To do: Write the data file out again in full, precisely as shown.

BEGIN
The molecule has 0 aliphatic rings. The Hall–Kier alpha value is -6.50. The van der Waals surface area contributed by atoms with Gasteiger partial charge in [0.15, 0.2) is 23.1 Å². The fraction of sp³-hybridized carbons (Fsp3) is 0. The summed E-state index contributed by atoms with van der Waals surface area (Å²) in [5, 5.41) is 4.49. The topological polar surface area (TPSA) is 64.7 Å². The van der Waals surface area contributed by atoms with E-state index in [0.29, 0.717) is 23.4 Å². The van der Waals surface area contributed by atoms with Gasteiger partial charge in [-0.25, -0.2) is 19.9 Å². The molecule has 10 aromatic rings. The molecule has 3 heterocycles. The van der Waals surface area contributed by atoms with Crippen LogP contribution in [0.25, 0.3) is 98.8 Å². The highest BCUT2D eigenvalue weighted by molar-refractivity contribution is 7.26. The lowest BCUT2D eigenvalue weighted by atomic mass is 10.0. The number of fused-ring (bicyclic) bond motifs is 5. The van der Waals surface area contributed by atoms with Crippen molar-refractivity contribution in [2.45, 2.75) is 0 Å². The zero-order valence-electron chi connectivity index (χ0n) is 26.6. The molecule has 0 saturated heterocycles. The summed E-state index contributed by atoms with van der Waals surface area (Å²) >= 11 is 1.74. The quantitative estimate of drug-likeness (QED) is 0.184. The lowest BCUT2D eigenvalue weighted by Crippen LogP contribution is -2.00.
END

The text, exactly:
The molecule has 0 aliphatic rings. The Hall–Kier alpha value is -6.50. The van der Waals surface area contributed by atoms with Gasteiger partial charge in [0.15, 0.2) is 23.1 Å². The fraction of sp³-hybridized carbons (Fsp3) is 0. The summed E-state index contributed by atoms with van der Waals surface area (Å²) in [5, 5.41) is 4.49. The topological polar surface area (TPSA) is 64.7 Å². The van der Waals surface area contributed by atoms with E-state index in [0.29, 0.717) is 23.4 Å². The van der Waals surface area contributed by atoms with Gasteiger partial charge in [-0.25, -0.2) is 19.9 Å². The molecule has 10 aromatic rings. The molecule has 3 heterocycles. The van der Waals surface area contributed by atoms with Crippen LogP contribution in [0.25, 0.3) is 98.8 Å². The highest BCUT2D eigenvalue weighted by molar-refractivity contribution is 7.26. The lowest BCUT2D eigenvalue weighted by atomic mass is 10.0. The number of fused-ring (bicyclic) bond motifs is 5. The van der Waals surface area contributed by atoms with Crippen molar-refractivity contribution in [2.45, 2.75) is 0 Å². The zero-order valence-electron chi connectivity index (χ0n) is 26.6. The molecule has 0 saturated heterocycles. The summed E-state index contributed by atoms with van der Waals surface area (Å²) >= 11 is 1.74. The quantitative estimate of drug-likeness (QED) is 0.184. The lowest BCUT2D eigenvalue weighted by Crippen LogP contribution is -2.00.